Sexual harassment is any kind of behavior that is unconsented, unwelcome and/or inappropriate for the workplace because of its sexual or offensive nature. The offensive behavior does not have to involve touching and does not have to be tangibly detrimental to the job (e.g. wage loss/passed promotion) to be considered sexual harassment.
The law classifies sexual harassment claims into two categories: “quid pro quo” and “hostile work environment.” “Quid pro quo” is Latin for “this for that.” This type of harassment occurs when an employer demands sexual favors in exchange for job benefits, such as promotions, raises or even job retainment. “Hostile work environment” includes abusive or offensive conduct that substantially interferes with an individual’s work performance or creates an intimidating, hostile or offensive work environment.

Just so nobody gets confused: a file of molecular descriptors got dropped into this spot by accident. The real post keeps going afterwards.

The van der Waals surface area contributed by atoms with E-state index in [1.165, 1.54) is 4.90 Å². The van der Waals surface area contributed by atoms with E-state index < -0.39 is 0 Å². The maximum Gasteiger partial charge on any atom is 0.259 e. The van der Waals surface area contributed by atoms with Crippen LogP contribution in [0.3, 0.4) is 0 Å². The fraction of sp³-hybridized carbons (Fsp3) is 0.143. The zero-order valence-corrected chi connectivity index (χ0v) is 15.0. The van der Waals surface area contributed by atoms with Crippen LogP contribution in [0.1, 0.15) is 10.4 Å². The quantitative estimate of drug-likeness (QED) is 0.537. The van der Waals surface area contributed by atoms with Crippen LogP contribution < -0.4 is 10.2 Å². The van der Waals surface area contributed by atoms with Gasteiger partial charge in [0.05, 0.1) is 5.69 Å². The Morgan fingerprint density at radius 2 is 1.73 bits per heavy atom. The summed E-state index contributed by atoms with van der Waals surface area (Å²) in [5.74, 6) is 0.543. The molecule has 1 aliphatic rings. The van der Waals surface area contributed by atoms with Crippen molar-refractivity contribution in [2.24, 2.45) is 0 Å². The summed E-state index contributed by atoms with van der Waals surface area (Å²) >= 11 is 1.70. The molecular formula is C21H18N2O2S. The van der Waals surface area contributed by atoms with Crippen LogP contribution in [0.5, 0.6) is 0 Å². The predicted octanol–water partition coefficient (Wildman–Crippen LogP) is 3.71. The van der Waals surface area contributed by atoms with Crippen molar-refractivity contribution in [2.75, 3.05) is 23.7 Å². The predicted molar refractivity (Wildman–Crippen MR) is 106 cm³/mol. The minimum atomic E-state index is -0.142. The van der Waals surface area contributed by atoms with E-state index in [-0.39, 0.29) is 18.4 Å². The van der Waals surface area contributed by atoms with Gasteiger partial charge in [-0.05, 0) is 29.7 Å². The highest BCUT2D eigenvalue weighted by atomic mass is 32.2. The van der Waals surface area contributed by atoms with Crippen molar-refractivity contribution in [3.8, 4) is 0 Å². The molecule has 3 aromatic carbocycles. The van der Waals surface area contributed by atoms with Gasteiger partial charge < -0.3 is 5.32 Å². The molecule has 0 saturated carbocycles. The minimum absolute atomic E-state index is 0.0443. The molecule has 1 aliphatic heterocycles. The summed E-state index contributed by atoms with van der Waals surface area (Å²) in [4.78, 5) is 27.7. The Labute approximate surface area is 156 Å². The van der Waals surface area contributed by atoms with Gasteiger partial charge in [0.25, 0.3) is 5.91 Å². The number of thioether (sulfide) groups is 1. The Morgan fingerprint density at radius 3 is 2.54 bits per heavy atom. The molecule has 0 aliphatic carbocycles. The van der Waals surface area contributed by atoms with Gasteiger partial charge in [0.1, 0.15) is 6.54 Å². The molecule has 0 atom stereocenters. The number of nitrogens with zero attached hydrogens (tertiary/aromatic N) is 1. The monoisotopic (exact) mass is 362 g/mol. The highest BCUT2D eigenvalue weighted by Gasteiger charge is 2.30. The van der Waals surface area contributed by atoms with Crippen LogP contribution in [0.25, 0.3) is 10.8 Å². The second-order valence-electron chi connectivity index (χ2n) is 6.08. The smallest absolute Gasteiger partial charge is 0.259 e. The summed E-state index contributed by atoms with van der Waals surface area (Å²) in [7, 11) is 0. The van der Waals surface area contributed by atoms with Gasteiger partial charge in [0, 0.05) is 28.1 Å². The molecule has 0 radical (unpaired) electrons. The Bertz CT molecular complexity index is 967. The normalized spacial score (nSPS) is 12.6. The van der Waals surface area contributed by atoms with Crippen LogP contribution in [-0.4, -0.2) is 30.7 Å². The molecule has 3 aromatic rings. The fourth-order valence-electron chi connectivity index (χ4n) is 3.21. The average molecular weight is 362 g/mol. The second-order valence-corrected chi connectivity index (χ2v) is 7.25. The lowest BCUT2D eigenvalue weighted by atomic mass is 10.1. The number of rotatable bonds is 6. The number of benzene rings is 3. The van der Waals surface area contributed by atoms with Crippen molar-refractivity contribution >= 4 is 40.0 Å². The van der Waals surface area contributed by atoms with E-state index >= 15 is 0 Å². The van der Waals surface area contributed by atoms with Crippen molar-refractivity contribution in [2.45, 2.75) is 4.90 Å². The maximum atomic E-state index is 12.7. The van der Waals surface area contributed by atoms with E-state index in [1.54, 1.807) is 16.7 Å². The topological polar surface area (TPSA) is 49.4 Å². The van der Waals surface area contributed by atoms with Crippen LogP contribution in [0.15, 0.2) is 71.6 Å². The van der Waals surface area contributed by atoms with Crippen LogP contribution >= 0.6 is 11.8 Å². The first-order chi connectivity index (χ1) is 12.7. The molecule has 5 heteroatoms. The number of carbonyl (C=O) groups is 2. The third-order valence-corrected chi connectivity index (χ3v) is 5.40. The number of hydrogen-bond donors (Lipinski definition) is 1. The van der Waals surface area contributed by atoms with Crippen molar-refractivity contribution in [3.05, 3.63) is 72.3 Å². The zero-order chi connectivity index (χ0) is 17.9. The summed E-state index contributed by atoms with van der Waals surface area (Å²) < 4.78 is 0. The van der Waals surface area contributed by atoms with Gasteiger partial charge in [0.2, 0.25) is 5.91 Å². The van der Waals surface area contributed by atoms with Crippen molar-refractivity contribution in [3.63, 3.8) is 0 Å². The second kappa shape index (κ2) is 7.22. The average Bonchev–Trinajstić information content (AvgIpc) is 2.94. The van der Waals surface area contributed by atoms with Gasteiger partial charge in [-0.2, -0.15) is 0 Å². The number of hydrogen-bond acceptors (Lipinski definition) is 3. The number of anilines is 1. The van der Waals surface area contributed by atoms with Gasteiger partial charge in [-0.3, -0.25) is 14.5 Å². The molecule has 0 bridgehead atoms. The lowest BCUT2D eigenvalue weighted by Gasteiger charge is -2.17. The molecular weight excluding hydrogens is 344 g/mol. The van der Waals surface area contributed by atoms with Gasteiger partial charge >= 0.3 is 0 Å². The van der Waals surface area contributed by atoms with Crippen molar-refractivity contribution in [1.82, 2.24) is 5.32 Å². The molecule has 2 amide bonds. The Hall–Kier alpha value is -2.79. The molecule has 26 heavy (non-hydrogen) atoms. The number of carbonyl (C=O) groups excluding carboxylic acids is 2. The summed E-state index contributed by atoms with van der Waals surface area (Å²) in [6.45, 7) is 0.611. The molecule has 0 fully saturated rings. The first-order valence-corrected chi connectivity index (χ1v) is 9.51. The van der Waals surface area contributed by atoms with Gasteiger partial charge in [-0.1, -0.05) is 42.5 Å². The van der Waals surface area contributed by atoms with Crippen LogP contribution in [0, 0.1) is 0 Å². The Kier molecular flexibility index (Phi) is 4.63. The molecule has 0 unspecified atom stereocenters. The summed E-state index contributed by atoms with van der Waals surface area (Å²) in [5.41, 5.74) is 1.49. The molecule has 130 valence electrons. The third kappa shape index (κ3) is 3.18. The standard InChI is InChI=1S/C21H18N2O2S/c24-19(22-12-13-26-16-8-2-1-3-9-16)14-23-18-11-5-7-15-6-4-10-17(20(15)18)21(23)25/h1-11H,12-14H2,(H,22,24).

A single incident may be sufficient to establish a “quid pro quo” sexual harassment claim, but typically a pattern of conduct is required to establish a hostile work environment. Conduct which may give rise to a sexual harassment claim includes unwelcome sexual advances, requests for sexual favors, and/or verbal or physical conduct of a sexual nature. Depending upon the circumstances, an employer may be liable for conduct of non-employees over whom it exercises some level of control. An employer has the duty to take appropriate corrective action to end sexually harassing conduct.